Consensus Notebooks and Defining Variables

Today we finally passed out the Consensus Notebooks I prepared for students to take notes in. This is what’s emerged from a long journey trying to find a way to facilitate better note taking in a class that’s so discussion-centered.

The notebook is broken up into topics (cvpm, etc.) and sections, with prompts of questions that need to be answered by consensus. There’s space for example problems, etc. but we have to decide as a class which examples from whiteboarding we want to include.

The first section in the notebook asks two questions – How can we tell which is the independent variable in an experiment? How can we tell which is the dependent variable? These questions were part of the homework practice sheet, and students were primed for the discussion. We talked for a while about which wording would be most useful, during which some students started to write down wording that made sense to them. Eventually, everyone had something in their notes, but it’s up to them to make sure it’s useful.

We also had a good conversation about when we can draw conclusions, and whether we should be surprised by variability in our data. A few sample whiteboards from this discussion:

##expdesign ##consensus ##physicsfirst ##whiteboarding


4 thoughts on “Consensus Notebooks and Defining Variables

  1. Is there a link to be able to download this book? Or at least a picture of a couple of the pages to see how you formatted it? I have been thinking of implementing something similar to this. Thanks!

    • It’s a work in progress, of course, but here’s a link to a public DropBox folder with all the pieces:

      If you want to just check out the content, the PDF of the notebook itself is here:

      I tended to include as text anything that I felt need to be in specific words (For example, “Force is an interaction between two objects.”), but any of the actual interpretation, examples, etc. (the real *thinking*) is recorded through consensus. My hunch is that there’s too much text in this first round, and that I’ll be able to take a lot out in the next version. But I’m working with ninth graders, and they can often need things to be made very explicit!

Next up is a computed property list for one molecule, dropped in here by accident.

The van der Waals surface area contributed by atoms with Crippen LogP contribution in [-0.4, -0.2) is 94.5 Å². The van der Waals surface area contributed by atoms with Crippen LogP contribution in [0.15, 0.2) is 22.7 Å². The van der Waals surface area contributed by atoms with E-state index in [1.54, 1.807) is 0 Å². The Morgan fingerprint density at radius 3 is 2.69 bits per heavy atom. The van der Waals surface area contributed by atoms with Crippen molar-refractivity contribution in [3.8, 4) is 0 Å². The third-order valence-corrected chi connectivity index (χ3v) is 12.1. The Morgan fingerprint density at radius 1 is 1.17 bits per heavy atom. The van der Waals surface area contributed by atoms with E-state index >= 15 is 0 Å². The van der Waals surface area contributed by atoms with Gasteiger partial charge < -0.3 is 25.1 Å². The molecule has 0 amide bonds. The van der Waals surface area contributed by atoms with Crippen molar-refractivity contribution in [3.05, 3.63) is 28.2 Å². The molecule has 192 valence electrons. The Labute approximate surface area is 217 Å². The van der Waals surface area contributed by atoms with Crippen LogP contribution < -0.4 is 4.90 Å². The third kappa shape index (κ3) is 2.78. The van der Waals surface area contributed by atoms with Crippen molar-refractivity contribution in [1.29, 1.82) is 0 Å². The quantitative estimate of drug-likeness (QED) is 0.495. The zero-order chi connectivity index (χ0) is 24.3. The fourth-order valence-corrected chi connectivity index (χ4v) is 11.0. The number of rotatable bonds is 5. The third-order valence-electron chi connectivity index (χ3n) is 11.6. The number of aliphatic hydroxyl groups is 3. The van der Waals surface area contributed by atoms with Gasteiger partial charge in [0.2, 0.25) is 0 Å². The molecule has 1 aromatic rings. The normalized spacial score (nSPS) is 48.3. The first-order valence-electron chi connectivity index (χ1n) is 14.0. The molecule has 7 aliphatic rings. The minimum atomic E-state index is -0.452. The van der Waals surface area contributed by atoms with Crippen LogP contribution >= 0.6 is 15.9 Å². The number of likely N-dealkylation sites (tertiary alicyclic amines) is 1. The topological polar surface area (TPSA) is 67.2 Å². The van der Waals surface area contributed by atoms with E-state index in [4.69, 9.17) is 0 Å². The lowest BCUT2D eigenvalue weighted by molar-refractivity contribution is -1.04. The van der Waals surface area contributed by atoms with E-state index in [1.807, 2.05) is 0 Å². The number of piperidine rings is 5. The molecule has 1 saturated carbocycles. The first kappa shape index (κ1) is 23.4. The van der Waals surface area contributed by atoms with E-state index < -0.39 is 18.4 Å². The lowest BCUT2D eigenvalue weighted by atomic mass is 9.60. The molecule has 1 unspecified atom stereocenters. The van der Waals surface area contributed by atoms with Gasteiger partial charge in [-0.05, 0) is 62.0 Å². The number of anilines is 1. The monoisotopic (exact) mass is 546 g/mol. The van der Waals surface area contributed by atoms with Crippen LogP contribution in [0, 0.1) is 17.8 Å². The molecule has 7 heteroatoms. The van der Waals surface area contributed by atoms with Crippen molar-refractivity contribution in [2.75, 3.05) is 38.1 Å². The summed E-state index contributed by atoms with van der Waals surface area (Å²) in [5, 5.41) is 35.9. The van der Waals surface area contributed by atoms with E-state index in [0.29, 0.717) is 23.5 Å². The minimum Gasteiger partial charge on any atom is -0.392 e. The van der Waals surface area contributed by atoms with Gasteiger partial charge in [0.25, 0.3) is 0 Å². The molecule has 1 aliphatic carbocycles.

I’ve been working with these “Notes Outlines” for a while, and have had a lot of success developing some more conscientious note-taking skills. This is the first time that I’ve put it all in one place, though, and I’m excited to see how the kids respond!

  2. Thanks a lot for sharing this! It’s almost like a DIY textbook for the students. Do they also have a separate notebook for “notes?” This is phenomenal because you can use it to highlight big ideas by putting them here rather than in a student notebook that is filled with in class practice, lab data, notes from other classes, etc. Please keep us updated on how it goes with these notebooks.

    • Thanks Andy! I’ll definitely make updates on my progress on this 180 blog, so stay tuned!

      I’m planning on allowing students to use this notebook on all tests and quizzes. There are quite a few blank pages for extra notes, but it’s not so much space that they can write down literally everything we do. They’re encouraged to record corrections on practice sheets, observations and interpretations on lab sheets, etc. and these are kept in a three-ring binder which is NOT accessible during assessments. My hope is that they’ll see the need for a concise collection of useful information, and thereby make their own decisions about what information is the most useful!

      I’m hoping this can be a way to practice conscientious note taking at the same time as practicing physics. Since we’re deciding by consensus what’s important, the “write down what’s on the board” paradigm goes out the window…

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